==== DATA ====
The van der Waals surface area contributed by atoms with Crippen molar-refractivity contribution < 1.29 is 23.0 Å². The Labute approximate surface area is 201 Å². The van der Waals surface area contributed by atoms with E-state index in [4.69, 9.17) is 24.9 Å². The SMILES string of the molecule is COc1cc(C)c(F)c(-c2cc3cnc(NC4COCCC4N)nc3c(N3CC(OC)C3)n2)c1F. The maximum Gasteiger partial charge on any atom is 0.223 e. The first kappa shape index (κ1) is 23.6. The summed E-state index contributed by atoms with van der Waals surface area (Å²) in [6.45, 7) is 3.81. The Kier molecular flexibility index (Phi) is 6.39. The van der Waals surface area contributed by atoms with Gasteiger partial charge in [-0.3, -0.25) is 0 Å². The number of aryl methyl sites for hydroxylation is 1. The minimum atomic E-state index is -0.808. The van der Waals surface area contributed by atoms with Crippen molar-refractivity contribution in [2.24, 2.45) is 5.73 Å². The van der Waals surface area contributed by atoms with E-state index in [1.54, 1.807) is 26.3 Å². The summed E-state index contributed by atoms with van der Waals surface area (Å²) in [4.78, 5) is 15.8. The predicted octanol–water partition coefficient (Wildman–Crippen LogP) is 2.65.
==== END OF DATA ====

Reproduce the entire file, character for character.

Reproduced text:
The van der Waals surface area contributed by atoms with Crippen molar-refractivity contribution < 1.29 is 23.0 Å². The Labute approximate surface area is 201 Å². The van der Waals surface area contributed by atoms with E-state index in [4.69, 9.17) is 24.9 Å². The SMILES string of the molecule is COc1cc(C)c(F)c(-c2cc3cnc(NC4COCCC4N)nc3c(N3CC(OC)C3)n2)c1F. The maximum Gasteiger partial charge on any atom is 0.223 e. The first kappa shape index (κ1) is 23.6. The summed E-state index contributed by atoms with van der Waals surface area (Å²) in [6.45, 7) is 3.81. The Kier molecular flexibility index (Phi) is 6.39. The van der Waals surface area contributed by atoms with Gasteiger partial charge in [-0.3, -0.25) is 0 Å². The number of aryl methyl sites for hydroxylation is 1. The minimum atomic E-state index is -0.808. The van der Waals surface area contributed by atoms with Crippen molar-refractivity contribution in [2.24, 2.45) is 5.73 Å². The van der Waals surface area contributed by atoms with E-state index in [1.54, 1.807) is 26.3 Å². The summed E-state index contributed by atoms with van der Waals surface area (Å²) in [4.78, 5) is 15.8. The predicted octanol–water partition coefficient (Wildman–Crippen LogP) is 2.65.